But remember that it’ll be easier said than done with today’s supply and demand problem, so if you plan to sign a new lease it’s smart to start the process about six months before your lease ends to ensure you have a car.
Cons of Leasing a Car
Limited Options for Bad Credit
If you have a low credit score, it might be hard for you to find a leasing company or car dealership willing to sign a lease agreement with you. Even if you do find a lease, you’ll probably be required to pay more at signing and your monthly payment will be higher.
Although you are making monthly payments on your lease, that money doesn’t go toward building any equity in the car. Therefore, when you turn the car in and look for a new car to lease, you won’t be able to use that equity as a down payment. Most leases require money down at signing, which is extra money you need to find if you don’t have a car to trade in.
No Room for Customization
As a lessee, you can’t make any modifications to your car. If you want to personalize your ride, leasing isn’t the right route for you. Any changes you make to the car must be reversible if you want to avoid a ton of unexpected fees at lease end.
Car leases come with certain limitations, one of which has to do with mileage. The lease contract will state the maximum number of miles you may drive, and if you exceed that number you’ll need to pay an extra fee for each mile driven. The mileage cap and the excess mileage fee will depend on several factors, including the type of car you’re leasing and who you’re leasing it from.
Before signing a lease agreement, make sure you know how many miles you drive on average so you’ll know whether or not the mileage restrictions are realistic.
If you choose to end your lease early, you may have to pay early termination fees. If you are confident that you’ll keep the vehicle for the duration of the lease this shouldn’t be a huge concern, but if circumstances beyond your control (like a job loss) occur, you might find yourself paying more out of pocket than you counted on for early termination.
However, it’s likely that the dealership will begin contacting you up to three months before the lease is over. They want your business to continue. If you agree to trade-in the car for a new one lease in this situation, there will be no early-termination fee.
When you return the vehicle when your lease ends, the dealership will give it a thorough inspection or you will arrange for this yourself with an independent inspector. The dealership will provide this information to you.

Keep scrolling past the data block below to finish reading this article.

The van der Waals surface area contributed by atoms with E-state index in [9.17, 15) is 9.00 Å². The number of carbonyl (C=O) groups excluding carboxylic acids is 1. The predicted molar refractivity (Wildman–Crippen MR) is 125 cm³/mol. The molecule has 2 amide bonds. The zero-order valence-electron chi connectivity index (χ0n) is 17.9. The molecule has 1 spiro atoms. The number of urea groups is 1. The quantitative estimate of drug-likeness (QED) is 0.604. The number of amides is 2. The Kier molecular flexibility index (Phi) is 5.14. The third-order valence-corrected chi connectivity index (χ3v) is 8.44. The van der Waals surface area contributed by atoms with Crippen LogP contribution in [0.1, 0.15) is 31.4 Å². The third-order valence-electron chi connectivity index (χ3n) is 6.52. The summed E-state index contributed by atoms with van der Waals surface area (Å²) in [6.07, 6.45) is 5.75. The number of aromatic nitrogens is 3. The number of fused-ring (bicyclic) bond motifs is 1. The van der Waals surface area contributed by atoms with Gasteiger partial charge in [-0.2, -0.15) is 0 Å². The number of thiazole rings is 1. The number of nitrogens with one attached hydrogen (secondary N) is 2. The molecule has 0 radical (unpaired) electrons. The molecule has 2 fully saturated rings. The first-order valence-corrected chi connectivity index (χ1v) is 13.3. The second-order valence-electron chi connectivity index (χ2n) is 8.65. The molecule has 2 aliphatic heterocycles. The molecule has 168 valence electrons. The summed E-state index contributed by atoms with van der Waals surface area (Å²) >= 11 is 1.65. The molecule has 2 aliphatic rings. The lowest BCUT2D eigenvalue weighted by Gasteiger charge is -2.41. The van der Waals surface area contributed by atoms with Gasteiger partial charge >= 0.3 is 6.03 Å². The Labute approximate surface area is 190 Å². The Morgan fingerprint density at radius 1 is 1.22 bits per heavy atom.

The car must remain in good condition with only normal wear while you’re leasing it; if you return it with excessive wear and tear you will be liable for these costs. That includes keeping the interior clean and avoiding exterior damage.
Pros of Buying a Car
The Car Is Yours
When you buy outright or use an auto loan to finance a car, the car is yours to do with what you want. That means you can adorn it with bumper stickers, get some sweet aftermarket accessories or even paint it bright purple if you want. It also means that, when it comes time for a new car, you can either trade in your vehicle or sell it and use the proceeds as a down payment on your next ride.
No Mileage Limits
If you drive a lot for business purposes or go on frequent long-distance trips, buying a car is the best option for you. With a lease, you would likely end up exceeding the mileage cap and having to pay more at the end of the lease.
Car Payments Have an End Date
Many people take out a loan to buy a new car, and during that time you’ll have a monthly payment. But eventually that loan balance will be $0, and once you’ve paid it off you’ll be free from car payments. That means more disposable income each month to save or spend on what’s important to you.
Bad Credit Is Less of an Issue
In general, there are more financing options available to car buyers with subprime credit than there are lease deals. You’ll still likely have a higher interest rate than a borrower with a good credit score, though.
Cons of Buying a Car
Higher Short-Term Expense
Although your car will eventually be paid off, you will likely end up paying more in the short term when you buy a car. Monthly car payments are higher than lease payments because you’re financing the entire value of the vehicle rather than the amount of depreciation during the lease term. You may also need a bigger down payment when buying a car compared to leasing.
Higher Taxes and Interest
With car buying, you’ll pay sales tax on the price of the vehicle, which can be a significant chunk on top of the purchase price. You’ll also need to pay interest on the amount you’re financing. With a lease, you’ll only pay tax on your down payment and your monthly payments, and you’ll only pay interest on the depreciation amount.
Your Warranty Will Run Out
New car warranties only last for a specific term. After that, it’ll be up to you to pay for any repairs yourself. Alternatively, you can opt for an extended warranty, but that costs more money at the time of purchase which may mean choosing between an extended warranty or a less expensive car.
When weighing up the pros and cons of leasing vs. buying a car, it’s important to think of your personal needs and financial situation so you can make the best decision for you and your family.
Ohio-based Catherine Hiles is a British writer and editor living and working in the U.S. She has a degree in communications from the University of Chester in the U.K. and writes about finance, cars, pet ownership and parenting.